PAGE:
You are likely to see an uptick in the outreach from colleges directed at you by early June. Even so, it’s not likely that many campuses will open right away. As a result, try to accomplish as much college research online as possible during the coming months. Stay away from independent chatrooms (they tend to be heavy on rumors and unfounded opinion) and focus more on institutional websites where you’ll find virtual tours, webinars, and updates related to campus accessibility.
Application Process Tips for Juniors
This is also a good time to begin organizing yourself to officially become a college applicant!
- Approach two teachers for letters of recommendation. One should be a teacher who can comment on your communication skills, oral and written, and the other should be from a teacher who can assess your developing skillset related to your intended area of study.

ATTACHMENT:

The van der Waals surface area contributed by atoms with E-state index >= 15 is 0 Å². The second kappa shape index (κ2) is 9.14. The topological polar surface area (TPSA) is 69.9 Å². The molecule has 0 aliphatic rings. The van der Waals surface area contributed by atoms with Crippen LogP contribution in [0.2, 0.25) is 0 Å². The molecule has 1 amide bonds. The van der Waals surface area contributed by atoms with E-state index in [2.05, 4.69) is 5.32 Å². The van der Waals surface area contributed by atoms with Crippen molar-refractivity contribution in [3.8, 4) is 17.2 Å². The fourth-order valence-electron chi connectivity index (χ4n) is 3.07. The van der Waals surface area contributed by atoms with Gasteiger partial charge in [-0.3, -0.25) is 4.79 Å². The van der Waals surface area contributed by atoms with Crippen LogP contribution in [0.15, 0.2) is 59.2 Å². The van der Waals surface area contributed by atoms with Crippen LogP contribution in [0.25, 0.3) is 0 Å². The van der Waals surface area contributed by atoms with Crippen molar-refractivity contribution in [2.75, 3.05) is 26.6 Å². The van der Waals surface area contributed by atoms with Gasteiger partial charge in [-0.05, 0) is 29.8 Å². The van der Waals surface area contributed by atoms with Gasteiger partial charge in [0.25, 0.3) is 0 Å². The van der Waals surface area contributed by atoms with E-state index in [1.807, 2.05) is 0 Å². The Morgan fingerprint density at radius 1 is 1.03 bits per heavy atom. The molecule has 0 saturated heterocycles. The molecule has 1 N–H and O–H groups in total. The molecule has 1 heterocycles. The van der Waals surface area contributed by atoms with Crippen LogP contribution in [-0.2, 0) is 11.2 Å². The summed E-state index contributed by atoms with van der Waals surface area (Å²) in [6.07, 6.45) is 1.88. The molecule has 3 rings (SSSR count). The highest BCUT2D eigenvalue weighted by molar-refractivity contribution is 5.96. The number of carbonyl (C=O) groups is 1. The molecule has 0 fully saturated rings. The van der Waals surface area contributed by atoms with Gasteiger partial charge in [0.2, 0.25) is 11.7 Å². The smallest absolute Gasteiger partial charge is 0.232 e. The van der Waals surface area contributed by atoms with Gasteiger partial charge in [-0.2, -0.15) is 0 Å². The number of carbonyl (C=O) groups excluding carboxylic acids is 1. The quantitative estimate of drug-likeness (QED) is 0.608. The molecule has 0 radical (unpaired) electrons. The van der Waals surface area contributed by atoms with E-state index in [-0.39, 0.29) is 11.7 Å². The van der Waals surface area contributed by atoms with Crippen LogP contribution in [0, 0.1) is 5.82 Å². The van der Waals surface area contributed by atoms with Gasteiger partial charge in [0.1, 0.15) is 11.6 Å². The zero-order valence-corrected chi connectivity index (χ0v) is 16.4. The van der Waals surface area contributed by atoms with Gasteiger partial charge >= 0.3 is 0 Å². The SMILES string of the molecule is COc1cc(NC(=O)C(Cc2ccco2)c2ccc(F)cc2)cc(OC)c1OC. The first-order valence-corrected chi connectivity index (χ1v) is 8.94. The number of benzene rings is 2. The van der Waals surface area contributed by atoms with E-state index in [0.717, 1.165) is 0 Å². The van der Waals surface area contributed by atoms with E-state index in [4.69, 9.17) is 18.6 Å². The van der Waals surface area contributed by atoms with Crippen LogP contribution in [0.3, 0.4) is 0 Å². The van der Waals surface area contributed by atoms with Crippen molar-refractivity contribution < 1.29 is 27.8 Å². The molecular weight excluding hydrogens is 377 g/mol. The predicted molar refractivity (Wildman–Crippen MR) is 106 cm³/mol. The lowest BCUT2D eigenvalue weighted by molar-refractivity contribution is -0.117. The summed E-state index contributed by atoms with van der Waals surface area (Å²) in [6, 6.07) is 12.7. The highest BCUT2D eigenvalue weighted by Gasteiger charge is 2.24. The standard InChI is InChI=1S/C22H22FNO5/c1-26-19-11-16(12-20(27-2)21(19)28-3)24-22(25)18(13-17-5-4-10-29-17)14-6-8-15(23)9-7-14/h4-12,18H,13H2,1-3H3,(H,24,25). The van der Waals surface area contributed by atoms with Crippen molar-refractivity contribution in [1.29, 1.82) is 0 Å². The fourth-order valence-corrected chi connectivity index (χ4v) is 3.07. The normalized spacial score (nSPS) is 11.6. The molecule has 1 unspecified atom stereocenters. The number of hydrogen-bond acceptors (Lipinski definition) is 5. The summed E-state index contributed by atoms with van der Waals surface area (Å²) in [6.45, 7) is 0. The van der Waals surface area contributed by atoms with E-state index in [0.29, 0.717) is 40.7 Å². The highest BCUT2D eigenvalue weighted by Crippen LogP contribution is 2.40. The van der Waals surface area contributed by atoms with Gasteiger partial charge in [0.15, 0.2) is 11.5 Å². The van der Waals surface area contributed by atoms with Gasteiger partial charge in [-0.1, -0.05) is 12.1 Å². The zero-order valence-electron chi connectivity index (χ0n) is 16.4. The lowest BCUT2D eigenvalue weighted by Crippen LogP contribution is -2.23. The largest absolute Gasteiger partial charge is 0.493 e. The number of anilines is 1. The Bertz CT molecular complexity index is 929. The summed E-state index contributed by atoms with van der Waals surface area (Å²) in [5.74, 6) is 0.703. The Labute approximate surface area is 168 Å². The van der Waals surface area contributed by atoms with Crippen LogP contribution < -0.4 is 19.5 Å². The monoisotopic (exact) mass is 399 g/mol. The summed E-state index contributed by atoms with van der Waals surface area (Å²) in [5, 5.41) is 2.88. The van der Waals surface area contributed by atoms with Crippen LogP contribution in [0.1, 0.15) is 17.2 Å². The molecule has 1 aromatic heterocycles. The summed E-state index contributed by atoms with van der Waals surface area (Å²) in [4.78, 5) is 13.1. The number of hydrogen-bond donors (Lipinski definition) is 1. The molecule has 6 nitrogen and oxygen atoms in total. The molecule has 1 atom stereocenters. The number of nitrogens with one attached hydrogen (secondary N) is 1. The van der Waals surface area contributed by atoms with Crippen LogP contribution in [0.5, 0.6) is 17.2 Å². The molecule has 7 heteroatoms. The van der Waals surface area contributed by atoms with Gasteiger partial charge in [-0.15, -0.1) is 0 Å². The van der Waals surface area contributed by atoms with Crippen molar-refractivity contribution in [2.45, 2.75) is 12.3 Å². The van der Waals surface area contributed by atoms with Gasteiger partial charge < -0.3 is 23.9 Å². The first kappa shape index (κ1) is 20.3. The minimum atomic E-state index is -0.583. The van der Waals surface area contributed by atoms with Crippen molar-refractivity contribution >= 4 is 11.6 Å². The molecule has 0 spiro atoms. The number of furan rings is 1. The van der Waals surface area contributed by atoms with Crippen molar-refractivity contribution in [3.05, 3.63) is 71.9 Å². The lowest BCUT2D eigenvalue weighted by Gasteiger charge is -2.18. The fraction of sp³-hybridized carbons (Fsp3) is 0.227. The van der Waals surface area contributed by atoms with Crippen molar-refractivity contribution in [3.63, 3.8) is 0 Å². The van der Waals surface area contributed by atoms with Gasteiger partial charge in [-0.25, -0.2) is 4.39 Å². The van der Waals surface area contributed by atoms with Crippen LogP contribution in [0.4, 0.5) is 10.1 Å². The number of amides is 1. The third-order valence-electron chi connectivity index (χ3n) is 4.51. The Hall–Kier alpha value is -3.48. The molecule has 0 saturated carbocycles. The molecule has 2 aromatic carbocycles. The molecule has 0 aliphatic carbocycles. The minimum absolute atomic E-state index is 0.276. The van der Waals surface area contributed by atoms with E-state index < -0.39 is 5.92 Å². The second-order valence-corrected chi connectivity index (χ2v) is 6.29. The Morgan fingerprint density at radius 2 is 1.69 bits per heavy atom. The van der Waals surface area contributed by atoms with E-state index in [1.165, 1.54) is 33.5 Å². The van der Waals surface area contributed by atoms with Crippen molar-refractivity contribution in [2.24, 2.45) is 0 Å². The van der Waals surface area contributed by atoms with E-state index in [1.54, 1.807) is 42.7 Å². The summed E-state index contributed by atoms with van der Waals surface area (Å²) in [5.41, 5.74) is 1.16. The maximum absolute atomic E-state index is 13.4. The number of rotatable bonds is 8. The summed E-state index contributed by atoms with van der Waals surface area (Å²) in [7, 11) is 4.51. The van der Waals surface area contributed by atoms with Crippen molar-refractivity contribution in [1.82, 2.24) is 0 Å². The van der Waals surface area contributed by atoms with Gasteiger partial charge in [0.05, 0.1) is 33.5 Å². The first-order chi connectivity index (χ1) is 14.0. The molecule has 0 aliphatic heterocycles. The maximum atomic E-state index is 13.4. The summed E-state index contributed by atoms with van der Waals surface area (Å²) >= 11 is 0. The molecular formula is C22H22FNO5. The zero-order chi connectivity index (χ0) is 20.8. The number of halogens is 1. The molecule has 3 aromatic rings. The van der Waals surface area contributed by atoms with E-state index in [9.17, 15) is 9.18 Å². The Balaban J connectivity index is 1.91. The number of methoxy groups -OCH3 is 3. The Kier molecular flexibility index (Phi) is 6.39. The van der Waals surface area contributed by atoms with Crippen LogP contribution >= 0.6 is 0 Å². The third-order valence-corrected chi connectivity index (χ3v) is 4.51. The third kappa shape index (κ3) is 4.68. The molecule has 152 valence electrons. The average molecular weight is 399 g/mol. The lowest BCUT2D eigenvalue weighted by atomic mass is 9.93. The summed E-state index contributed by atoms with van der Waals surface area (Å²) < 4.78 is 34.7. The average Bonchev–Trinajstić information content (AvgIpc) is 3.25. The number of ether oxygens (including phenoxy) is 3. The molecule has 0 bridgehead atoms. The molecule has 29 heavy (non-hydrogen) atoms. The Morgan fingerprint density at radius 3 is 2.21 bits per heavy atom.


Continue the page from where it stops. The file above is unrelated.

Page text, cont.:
- Continue to prepare for any necessary testing. Don’t overdo formal test prep. Perusing practice tests and reading, a lot(!), will be just as helpful. While the SAT/ACT have canceled testing in May, it is hoped that testing will resume later this summer.
- Consider summer activities for self-enrichment rather than credential building. Admission officers will be most impressed by the authenticity of your choices.
- If/when college campuses open, plan visits where possible. If interviews with admission staff are offered, take them!
- Preview college application requirements on the Common Application and/or Coalition Application websites as well as the institutions’ websites. Be alert to any announced modifications to admission requirements.
- Begin the essay development process. Done well, this process could proceed incrementally throughout the summer. The objective should be to have strong drafts of the main college essay, as well as any supplemental essays required by specific colleges, ready by the start of school in the Fall.
- Find out the name and contact information for the admission personnel at the colleges of interest who recruit at your high school. Let them become the expert resources as you move forward.